A recent assessment by the KPMG/Ipsos Retail Think Tank (RTT), which produces a Retail Health Index (RHI) – a quantitative and qualitative assessment of demand, margin and cost – saw drop of 10 points, bringing the index to a record low of just 61 – down nearly 40% if compared to its initial basing (RHI score of 100) in 2006. On that metric, retail is at a very low ebb.
However, it was never going to look pretty: we have seen perhaps the biggest disruption to retail since the war and the total closure of shops. It doesn’t get much worse than that. Ecommerce has filled some of the gap, but in most sectors it isn’t quite enough.
The RTT does see Q3 offering some glimmers of hope, but it warns that it is hard to know how long lasting that recovery will go on, nor how sizeable it may or may not be.
The big hope is that Christmas is going to be a much needed fillip. According to new research from Rakuten Advertising conducted among 8,673 adults around the world, 87% of people will still be shopping for Christmas and 57% plan to purchase during key shopping peaks like Black Friday – despite 40% citing a decrease in household income due to COVID-19.
A second study of more than 6,200 brands and retailer sites by review site Bazaarvoice, meanwhile, suggests that Prime Day – which will take place sometime in October or November, it believes – will kick things off and generate significant online shopping momentum in the run up the Black Friday and Christmas.
This unprecedented level of consumer confidence in Peak could well save the day, but there are a lot of ifs: if there is a second wave; if the end of furlough dents this confidence; if Prime Day happens; and if retailers can shift how they operate to meet consumer habits.
The move to online is likely to continue, as the Rakuten study shows, is set to be the driver of any pre-peak and peak sales up turn. Only the retailers that can be there to offer what shoppers want will reap the benefits.
And it is starting to happen – driven by new ways to join stores and online, shifting towards new delivery and click and collect models.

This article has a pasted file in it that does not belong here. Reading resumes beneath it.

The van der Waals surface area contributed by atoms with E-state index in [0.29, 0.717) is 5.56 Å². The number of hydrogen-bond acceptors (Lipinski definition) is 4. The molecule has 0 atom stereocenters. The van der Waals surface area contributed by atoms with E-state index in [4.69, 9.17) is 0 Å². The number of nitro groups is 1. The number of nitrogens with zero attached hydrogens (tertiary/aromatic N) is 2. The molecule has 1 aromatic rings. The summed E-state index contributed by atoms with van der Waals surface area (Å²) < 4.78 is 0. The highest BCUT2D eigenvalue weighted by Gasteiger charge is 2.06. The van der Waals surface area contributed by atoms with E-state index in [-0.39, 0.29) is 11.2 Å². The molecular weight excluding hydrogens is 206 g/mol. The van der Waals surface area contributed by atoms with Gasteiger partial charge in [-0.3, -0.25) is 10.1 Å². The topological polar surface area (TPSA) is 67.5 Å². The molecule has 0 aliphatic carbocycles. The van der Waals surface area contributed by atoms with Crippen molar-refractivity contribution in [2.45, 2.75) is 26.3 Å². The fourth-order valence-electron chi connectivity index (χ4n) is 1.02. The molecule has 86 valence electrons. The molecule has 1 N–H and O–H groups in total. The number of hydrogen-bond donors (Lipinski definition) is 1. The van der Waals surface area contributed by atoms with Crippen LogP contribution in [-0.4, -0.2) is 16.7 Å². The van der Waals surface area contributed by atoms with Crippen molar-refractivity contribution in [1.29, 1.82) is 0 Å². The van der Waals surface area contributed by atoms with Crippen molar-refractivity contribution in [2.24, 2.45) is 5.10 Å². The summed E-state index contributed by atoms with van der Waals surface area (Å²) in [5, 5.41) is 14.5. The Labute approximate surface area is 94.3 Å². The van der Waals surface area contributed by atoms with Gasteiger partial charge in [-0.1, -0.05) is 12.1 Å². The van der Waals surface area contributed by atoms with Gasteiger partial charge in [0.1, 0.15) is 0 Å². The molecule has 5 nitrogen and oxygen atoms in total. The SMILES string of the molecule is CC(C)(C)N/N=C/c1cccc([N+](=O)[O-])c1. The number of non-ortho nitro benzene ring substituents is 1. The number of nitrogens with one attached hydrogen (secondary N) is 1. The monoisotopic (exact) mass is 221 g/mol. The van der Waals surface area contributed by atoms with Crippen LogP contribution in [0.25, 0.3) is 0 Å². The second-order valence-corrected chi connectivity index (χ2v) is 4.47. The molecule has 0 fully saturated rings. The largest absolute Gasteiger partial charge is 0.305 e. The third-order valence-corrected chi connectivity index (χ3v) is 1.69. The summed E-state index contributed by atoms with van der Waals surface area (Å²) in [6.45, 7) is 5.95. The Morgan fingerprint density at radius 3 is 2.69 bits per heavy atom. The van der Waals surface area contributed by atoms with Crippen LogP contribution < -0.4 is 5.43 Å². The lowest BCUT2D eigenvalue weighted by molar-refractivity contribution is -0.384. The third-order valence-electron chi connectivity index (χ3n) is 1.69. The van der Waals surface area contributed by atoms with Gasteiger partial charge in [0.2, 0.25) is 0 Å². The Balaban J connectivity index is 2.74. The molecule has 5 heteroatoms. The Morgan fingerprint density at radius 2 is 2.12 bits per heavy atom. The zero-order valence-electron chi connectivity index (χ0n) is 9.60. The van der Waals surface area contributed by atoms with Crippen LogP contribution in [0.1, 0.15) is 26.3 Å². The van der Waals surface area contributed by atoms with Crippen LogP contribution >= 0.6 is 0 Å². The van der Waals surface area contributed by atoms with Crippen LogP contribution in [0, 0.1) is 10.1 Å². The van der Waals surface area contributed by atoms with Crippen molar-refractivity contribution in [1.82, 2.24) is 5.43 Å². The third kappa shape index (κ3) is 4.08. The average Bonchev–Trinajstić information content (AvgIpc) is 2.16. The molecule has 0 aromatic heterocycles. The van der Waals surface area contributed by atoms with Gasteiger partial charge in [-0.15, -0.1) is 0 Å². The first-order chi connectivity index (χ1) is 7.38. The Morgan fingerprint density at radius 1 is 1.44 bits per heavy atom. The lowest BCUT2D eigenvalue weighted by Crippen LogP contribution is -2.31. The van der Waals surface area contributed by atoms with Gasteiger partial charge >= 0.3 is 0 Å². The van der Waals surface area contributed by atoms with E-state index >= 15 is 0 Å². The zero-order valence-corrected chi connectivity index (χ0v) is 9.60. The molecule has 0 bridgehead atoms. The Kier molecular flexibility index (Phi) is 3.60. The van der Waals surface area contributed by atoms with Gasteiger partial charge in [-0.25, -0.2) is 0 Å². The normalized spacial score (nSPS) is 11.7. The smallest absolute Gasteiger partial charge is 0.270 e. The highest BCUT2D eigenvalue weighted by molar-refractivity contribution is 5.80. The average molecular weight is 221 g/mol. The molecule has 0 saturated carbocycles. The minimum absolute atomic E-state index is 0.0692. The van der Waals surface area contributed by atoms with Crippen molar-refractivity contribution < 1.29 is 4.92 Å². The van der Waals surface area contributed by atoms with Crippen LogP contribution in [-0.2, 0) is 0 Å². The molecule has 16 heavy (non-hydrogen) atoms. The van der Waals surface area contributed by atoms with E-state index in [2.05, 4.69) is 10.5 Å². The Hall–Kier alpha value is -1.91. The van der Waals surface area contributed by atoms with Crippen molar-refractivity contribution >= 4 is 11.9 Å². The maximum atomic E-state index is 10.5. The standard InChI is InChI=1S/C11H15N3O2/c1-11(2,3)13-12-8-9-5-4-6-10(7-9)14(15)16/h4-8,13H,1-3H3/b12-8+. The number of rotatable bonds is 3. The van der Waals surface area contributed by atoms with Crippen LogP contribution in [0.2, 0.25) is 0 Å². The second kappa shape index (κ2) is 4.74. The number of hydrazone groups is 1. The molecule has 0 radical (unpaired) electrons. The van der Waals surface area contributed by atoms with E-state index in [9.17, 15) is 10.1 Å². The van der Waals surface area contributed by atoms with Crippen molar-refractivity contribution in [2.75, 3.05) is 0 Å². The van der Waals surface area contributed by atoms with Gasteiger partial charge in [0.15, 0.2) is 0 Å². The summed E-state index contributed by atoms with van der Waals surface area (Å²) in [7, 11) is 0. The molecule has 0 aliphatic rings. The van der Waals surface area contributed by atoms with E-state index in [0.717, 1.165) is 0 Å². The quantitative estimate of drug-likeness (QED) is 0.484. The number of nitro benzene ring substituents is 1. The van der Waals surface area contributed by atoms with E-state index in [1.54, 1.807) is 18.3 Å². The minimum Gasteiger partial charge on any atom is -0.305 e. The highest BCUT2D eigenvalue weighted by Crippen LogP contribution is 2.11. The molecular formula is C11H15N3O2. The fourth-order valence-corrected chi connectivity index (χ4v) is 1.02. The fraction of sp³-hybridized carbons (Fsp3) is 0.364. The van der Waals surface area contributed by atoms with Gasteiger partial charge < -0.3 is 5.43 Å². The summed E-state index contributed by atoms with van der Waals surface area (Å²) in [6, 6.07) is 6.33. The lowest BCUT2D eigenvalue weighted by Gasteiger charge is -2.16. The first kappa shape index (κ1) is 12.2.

Kingfisher Group – owner of B&Q and Screwfix – has rapidly turned to click and collect as its stores have started to open and has seen this side of its business generate massive growth. In fact, its ecommerce sales have risen by some 200% across May and June, as consumers look to do DIY while stuck at home and want to collect rather than go into the store.
Likewise, fashion chain Missguided is looking at how to get the goods to its customers – and how to handle the ever-present fashion issue of returns – in a contact free way. It has partnereed with InPost UK to use the latter’s lockers. This, it says, not only allows for a contact free way to click and collect, it also makes it easier for shoppers to manage returns.
An added bonus is that, by deliveries being made to banks of lockers rather than individual homes, it is also a more environmentally-friendly way of doing deliveries – something ever-closer to the hearts of its core audience.
It is even happening at the other end of the fashion market. Armani is redesigning its entire operation around bringing stores and online together, facilitated by Yoox Net-A-Porter. The two companies have been working together for more than 20 years, but are now looking at how Yoox delivery network can be leveraged to provide a seamless service for Armani customers across its stores and online.
The move, part of Armani’s Next Era initiative has the backing of Georgio Armani himself, who has driven the project himself. He gets it.
And the retailers that get it like Georgio, will be the ones that succeed. These are just three example we see this week, there will be others – and it won’t be just about click and collect and delivery, but the idea that rethinking the whole process is the key is starting to gain traction.